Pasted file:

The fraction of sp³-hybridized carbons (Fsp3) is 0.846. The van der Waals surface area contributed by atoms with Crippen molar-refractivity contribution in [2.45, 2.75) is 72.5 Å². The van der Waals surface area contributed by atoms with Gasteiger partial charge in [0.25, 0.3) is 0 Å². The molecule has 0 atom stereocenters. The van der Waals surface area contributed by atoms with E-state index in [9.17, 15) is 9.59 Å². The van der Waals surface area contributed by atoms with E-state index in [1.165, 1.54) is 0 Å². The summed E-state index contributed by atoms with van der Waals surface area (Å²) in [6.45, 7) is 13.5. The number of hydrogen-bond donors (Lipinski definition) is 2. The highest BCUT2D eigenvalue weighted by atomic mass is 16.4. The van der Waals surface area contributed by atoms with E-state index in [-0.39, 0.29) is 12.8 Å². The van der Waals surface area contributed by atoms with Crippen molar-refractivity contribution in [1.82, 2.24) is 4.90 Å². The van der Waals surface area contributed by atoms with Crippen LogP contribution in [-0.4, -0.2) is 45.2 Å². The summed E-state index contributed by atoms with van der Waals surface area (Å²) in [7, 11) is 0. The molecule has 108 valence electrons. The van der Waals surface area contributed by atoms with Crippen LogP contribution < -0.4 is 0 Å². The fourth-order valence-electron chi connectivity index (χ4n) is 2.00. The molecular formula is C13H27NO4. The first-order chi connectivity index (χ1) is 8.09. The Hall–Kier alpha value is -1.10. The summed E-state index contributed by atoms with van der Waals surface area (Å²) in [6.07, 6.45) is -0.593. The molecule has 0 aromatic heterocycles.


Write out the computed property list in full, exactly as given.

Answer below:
The fraction of sp³-hybridized carbons (Fsp3) is 0.846. The van der Waals surface area contributed by atoms with Crippen molar-refractivity contribution in [2.45, 2.75) is 72.5 Å². The van der Waals surface area contributed by atoms with Gasteiger partial charge in [0.25, 0.3) is 0 Å². The molecule has 0 atom stereocenters. The van der Waals surface area contributed by atoms with E-state index in [9.17, 15) is 9.59 Å². The van der Waals surface area contributed by atoms with E-state index in [1.165, 1.54) is 0 Å². The summed E-state index contributed by atoms with van der Waals surface area (Å²) in [6.45, 7) is 13.5. The number of hydrogen-bond donors (Lipinski definition) is 2. The highest BCUT2D eigenvalue weighted by atomic mass is 16.4. The van der Waals surface area contributed by atoms with E-state index in [-0.39, 0.29) is 12.8 Å². The van der Waals surface area contributed by atoms with Crippen molar-refractivity contribution in [1.82, 2.24) is 4.90 Å². The van der Waals surface area contributed by atoms with Crippen LogP contribution in [-0.4, -0.2) is 45.2 Å². The summed E-state index contributed by atoms with van der Waals surface area (Å²) in [7, 11) is 0. The molecule has 108 valence electrons. The van der Waals surface area contributed by atoms with Crippen LogP contribution < -0.4 is 0 Å². The fourth-order valence-electron chi connectivity index (χ4n) is 2.00. The molecular formula is C13H27NO4. The first-order chi connectivity index (χ1) is 8.09. The Hall–Kier alpha value is -1.10. The summed E-state index contributed by atoms with van der Waals surface area (Å²) in [6.07, 6.45) is -0.593. The molecule has 0 aromatic heterocycles.